TV is a medium. but on rare occasions it is well-done, and actually worth watching .

 

I love documentaries. The good ones that is, not the history channel promo infested sensationalist mock-drama documentaries.

 

 

You cant sell news stories that have data and cautious predictions. Where is the panic? Where is the impending doom? C'mon people , give me something to work with here…

    Opinions / Science / Theory of Relative Ignorance  
 

..and as I was a yuppy marketing and advertising executive for the better part
of a decade, I am not really impressed with stories of selling your soul to the devil...

    Art & Culture / Music / Blues / Robert Johnson  
   

D0cumentaries - Sliced knowledge

I love documentaries. The good ones that is, not the history channel promo infested sensationalist mock-drama documentaries.
A good documentary is done by someone who loves what he is talking about. Actually this is what I am trying to do in these articles, share the love.  And in a good documentary you can feel it, you can feel when someone is interested; you see it in their eyes, the pupils dilated, like a person in love.

The problem with these people is that in real life I would probably not have the patience to sit and hear a glorious rant about the subject for an hour. As an obsessive person I know how it goes. When it is edited in short segments, and spread across many specialists and consultants, I can live with it, and it is charming.
There is only two rules you need to keep in order not to fall into the 'documentary trap', a single phase above small talk, with superficial semi-truths and generalized information from unclear sources, because there is nothing worse than someone who knows what he knows from TV documentaries.

Rule number one – everyone is an expert. Everyone has a lot of strange letters in front and behind his name. Everyone looks very official with a nice bookcase in the back, and of course everyone wrote a book about it. (he invented everything in the book, without any reference or peer judgment., and out of the forty three copies that were sold, forty one were for immediate family, but he wrote a book about it.)

The wise thing to do is to Google the person as a start. You will be surprised what hilarious results you will find. It's fun seeing who people really are. I usually watch the documentaries on the other monitor while I work, so it is almost an automated move to pause the video and Google for two minutes. Again, do it, hilarious. Especially with anything that has to do with "ancient cultures" or semi scientific new age mambo jumbo.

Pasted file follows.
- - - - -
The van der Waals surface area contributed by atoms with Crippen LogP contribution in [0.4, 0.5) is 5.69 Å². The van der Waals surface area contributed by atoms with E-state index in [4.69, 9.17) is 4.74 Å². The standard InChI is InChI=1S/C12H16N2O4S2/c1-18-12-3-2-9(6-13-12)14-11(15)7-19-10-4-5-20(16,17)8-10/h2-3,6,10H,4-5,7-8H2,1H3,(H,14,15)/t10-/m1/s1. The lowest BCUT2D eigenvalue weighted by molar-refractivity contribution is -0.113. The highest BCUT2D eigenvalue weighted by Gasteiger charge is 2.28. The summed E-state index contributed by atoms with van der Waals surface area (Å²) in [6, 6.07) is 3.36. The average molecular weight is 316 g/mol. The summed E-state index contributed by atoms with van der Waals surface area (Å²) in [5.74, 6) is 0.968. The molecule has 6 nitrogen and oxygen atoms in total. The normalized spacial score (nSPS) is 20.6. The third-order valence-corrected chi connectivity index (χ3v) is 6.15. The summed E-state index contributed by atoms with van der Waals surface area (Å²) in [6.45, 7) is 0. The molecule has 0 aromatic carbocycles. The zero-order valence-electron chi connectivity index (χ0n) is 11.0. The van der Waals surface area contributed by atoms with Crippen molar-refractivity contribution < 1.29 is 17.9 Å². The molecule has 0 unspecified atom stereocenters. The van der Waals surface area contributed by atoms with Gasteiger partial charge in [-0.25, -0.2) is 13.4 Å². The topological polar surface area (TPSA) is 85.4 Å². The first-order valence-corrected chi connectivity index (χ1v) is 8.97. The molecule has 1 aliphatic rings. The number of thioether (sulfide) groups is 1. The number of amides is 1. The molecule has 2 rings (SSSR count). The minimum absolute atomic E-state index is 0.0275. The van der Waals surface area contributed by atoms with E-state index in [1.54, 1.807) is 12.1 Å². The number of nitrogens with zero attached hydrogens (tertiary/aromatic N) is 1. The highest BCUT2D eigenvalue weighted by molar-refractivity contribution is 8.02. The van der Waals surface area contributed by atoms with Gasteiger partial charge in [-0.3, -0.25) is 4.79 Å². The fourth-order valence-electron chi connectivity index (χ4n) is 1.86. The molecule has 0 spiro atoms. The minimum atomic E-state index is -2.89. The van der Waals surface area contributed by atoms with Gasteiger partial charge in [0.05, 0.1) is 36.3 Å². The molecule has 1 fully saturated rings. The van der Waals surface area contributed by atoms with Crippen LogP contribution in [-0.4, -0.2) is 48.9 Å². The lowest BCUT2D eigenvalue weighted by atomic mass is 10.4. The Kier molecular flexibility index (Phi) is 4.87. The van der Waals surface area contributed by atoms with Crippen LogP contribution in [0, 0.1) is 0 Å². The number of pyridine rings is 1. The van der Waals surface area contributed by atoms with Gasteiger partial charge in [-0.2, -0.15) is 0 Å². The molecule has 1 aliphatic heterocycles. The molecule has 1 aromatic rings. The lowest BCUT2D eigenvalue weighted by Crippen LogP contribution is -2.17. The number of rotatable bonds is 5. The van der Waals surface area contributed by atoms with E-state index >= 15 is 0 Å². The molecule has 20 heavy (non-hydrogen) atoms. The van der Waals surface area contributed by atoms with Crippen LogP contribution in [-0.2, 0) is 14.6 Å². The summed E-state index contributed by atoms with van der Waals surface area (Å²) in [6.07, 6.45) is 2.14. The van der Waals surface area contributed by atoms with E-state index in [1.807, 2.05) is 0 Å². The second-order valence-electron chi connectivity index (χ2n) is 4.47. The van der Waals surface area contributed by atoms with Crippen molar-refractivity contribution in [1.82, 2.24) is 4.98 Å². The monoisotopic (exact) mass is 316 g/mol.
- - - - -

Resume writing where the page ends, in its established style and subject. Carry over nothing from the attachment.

Rule number two – documentaries are introductions. First dates. They are an amazing gateway to more knowledge; they spark ideas, open new ways of thinking. Don’t look at them as the lesson, but as an appetizer for the subject. Again, Google will give you all the rest of resources you will need. Buy a book, search for another tangent documentary about a branch of an idea they were talking about, Wikipedia the inventor to read a sentence or two more about his background.

It is already understood that education is changing, and now it is the real interactive process that is the way to knowledge, a true paradigm shift, no more classrooms , no more blackboards and homework. For me, a good documentary is like sitting in a really good lectures. You know the ones I am talking about, the ones where you actually come out smarter, entertained, and with a new found respect both for the teacher, but mainly for the subject.
Here are a couple of my favorite documentaries. But first, the series I was addicted to as a child, and that helped start this obsession;

Connections if there was ever a science program that was created by people with ADD and was for people with ADD It was connections. With his haunting sideburns, whatshisname used to lead us through such a complex bizarre maze of connotations and loose ideological and philosophical ties until we would go back to the same point we started in, exhausted, exhilarated and with at least two or three new pieces of completely useless but interesting scientific anecdotes to be forgotten until they spring up from your memory just in the right time, at some dinner party almost witty banter.

Now, in this list I have compiled mainly series of documentaries as you do get more of your money's worth and they are a bit more serious in nature, if only due to the fact they can go deeper on any of the subjects, but in the end of the day, if you just research "documentary" with the subject of your choice, you will find a lot of interesting material worth downloading. So. Here are some of my favorites:

  • BBC How Art made the world –
  • BBC Mark Steel lectures –
  • BBC what the ancient did for us.
  • BBC Supernatural (4 parts)
  • BBC Seven ages of rock (6 parts)
  • BBC Sacred music ( 4 parts)
  • BBC Master photographers (6 parts)
  • Channel 4 - This is modern art – Mathew Collins
  • Channel 4 - Guide to happiness – Alain de botton (6 parts)
  • Channel 4 - The Root of All Evil
  • BBC Dangerous Knowledge
  • BBC Power Of Nightmares (3 parts)
  • BBC Orwell Rolls in his Grave (4 parts)
  • BBC The Story of God (3 parts)
  • PBS American  photography (3 parts)
  • PBS - Documenting the Face of America
  • CBC - Culture Jam - Rough Cuts
  • MGM – The yes men - save the world